Samsung Note7 paid search result on Google.com (Credit: Patrick Moorhead)
If Samsung hadn’t offered an exchange program on the 2nd, they would undoubtedly have been criticized for allowing more at-risk devices to be sold. Playing armchair quarterback, I would have preferred Samsung to have issued their “power down” directive on the 2nd
instead of the 9th
—but I can only speculate that it probably took a week for Samsung to fully characterize the severity of the problem. If I were them, I would also have told the public when exactly the CSPC was informed of the issue, but again, apparently those conversations are confidential and couldn’t tell that to Consumer Reports. I also need to say that I cannot validate or verify why
those conversations need to be confidential.
For some background, recall completion rates are generally lower than you might expect. The auto industry, in which people are used to bringing in products for checkups, has one of the higher completion rates at 48%. Electronics are significantly lower and I have heard that a 30% return is good. Since Samsung got out ahead of the official recall, they’ve already been successful by reaching the 15% mark—though without context that number may sound small.
Samsung not the first big company to issue a recall
It’s important to keep this all in perspective—while recalls are certainly a serious matter, they happen a whole lot in electronics. And we’re talking with big
brands here, not just fly-by-night companies with shoddy reputations. I’m not going to name any specific companies in this column, but you can see there are a lot of electronics recalls:
- U.S. CPSC-issued electronics recalls here—16 since the beginning of 2016.
- Best Buy U.S.’s list of recalls shows 10 so far in 2016.
- Canada’s list of electronics recalls shows 17 this year.
- Australia consumer safety site shows 10 in 2016.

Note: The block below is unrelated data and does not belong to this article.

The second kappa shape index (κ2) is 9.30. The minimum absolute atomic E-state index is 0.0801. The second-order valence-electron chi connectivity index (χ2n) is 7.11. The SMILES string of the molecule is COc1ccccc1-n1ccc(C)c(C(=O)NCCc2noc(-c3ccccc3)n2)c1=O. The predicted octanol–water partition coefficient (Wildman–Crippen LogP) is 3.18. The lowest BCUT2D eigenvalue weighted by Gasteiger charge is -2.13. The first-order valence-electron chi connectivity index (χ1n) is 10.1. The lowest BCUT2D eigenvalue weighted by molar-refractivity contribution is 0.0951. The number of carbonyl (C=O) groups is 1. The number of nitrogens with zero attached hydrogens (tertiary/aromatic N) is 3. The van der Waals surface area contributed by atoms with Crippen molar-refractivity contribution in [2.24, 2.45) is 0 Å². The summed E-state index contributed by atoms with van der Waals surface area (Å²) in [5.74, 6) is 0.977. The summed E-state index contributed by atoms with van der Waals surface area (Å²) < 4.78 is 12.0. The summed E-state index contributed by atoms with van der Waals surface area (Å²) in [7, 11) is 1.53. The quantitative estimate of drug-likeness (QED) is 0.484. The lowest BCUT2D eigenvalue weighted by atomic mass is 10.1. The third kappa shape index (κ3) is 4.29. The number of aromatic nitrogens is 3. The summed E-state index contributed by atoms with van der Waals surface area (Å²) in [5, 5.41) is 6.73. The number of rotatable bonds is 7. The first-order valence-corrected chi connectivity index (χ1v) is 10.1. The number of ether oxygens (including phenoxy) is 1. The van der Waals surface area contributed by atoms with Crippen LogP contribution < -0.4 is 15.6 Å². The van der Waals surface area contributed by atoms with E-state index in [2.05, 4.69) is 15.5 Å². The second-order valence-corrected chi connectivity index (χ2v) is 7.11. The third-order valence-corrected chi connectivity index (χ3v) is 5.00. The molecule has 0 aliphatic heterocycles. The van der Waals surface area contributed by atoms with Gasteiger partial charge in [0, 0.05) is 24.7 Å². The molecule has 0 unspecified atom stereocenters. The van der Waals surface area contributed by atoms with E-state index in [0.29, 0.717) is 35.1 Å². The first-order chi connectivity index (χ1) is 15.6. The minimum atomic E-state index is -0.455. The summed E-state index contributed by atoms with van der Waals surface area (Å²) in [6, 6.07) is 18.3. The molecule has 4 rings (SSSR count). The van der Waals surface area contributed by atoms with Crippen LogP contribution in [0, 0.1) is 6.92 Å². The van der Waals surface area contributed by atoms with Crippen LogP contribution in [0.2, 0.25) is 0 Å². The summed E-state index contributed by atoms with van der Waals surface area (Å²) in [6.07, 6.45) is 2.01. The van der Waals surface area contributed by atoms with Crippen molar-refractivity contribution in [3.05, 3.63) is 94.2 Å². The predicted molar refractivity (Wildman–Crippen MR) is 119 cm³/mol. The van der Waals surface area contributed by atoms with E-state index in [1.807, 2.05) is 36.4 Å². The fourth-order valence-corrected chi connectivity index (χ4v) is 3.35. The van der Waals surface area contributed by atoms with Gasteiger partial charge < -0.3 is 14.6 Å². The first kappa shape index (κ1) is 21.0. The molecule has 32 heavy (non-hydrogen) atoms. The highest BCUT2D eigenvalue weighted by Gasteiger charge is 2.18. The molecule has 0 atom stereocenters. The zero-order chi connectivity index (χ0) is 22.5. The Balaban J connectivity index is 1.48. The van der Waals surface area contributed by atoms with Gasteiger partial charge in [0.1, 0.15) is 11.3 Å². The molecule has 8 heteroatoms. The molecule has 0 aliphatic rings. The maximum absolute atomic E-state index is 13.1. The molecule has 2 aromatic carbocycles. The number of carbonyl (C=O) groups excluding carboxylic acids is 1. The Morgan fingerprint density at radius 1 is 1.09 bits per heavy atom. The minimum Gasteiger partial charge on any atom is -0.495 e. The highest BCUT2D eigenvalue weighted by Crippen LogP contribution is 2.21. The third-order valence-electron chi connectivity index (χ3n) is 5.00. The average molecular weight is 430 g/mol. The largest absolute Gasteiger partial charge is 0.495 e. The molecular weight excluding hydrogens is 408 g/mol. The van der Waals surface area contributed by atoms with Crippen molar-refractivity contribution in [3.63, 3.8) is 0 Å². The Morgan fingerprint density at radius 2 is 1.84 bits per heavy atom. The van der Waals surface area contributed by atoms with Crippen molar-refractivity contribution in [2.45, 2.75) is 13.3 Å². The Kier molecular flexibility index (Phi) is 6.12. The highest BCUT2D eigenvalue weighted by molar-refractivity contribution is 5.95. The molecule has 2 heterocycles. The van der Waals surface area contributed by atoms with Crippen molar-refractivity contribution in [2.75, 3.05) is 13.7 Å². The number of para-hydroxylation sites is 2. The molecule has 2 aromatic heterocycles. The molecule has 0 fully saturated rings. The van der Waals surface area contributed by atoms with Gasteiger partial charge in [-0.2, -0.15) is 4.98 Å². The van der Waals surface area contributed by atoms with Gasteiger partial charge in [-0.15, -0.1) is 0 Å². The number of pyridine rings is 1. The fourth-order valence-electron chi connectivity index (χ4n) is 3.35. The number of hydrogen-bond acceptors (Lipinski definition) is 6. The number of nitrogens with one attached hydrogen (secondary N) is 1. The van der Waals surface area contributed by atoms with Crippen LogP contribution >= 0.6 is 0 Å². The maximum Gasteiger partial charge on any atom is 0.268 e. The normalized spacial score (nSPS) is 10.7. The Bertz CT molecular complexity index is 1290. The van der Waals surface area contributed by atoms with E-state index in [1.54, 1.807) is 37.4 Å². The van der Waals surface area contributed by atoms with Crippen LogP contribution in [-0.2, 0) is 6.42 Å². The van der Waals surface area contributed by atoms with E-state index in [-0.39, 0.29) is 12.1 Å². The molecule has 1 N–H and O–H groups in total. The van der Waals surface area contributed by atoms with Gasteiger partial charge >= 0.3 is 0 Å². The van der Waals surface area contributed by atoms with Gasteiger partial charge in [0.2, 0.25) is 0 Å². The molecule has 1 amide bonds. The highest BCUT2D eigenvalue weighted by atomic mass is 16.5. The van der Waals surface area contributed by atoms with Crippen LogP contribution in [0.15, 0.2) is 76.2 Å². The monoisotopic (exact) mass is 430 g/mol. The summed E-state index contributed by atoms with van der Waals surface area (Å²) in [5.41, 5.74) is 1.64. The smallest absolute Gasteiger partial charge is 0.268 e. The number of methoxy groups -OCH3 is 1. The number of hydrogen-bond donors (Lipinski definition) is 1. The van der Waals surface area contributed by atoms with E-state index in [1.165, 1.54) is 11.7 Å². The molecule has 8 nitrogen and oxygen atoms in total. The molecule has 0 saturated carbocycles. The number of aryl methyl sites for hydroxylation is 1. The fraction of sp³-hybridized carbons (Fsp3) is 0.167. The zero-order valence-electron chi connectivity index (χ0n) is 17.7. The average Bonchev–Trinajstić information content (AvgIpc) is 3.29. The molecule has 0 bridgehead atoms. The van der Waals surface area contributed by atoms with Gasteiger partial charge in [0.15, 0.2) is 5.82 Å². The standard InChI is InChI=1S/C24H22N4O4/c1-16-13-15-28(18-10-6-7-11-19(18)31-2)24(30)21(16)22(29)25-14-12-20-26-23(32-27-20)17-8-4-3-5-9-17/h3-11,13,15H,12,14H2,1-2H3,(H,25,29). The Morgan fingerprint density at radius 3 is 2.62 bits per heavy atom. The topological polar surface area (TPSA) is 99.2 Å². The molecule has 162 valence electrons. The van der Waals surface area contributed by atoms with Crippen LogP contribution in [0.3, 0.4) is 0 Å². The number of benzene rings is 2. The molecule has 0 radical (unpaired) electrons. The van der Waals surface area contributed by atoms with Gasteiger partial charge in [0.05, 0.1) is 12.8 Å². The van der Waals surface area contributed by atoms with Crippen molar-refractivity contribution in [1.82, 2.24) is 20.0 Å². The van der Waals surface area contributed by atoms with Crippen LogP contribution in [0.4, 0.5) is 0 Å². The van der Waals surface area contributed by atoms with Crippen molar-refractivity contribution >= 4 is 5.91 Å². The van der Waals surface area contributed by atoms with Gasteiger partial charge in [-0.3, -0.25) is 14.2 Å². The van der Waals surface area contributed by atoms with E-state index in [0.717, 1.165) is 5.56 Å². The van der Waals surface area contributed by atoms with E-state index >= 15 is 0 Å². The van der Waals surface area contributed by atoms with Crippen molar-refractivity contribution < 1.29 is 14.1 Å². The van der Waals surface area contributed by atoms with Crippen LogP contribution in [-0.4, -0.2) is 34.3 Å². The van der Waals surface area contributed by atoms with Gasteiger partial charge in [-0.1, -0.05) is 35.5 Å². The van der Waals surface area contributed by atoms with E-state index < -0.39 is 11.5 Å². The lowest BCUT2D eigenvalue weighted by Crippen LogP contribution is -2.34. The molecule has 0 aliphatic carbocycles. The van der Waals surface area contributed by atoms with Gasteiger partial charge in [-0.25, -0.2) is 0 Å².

There’s overlap in these lists, but you get the picture. While it admittedly sounds a little cavalier to say “these things happen,” the truth of the matter is they kind of do—even from big name companies with big brands and the overhead to have massive supply chain and quality organizations. Note, too, that most of these recalls involve power, power cords or batteries. I worked in product management, product marketing and product strategy over 20 years and it’s an unfortunate reality that power is a tough thing.
While a serious recall such as this won’t necessarily ruin a company’s reputation, poor handling of it certainly could. In the end, this is what Samsung will be measured on. While there’s a few things I might have done differently, Samsung has more-or-less done all the right things they need to do to mitigate the situation, look out for consumers and minimize fallout. They were wisely preemptive in establishing their exchange program, and by getting the jump on it, have demonstrated a pretty clear commitment to customer safety. We’ll see what happens next, and how many phones end up being exchanged when all is said and done, but I think Samsung has handled this pretty well so far. I’m looking forward to getting my replacement unit the week of the 21st
as it really is a good smartphone.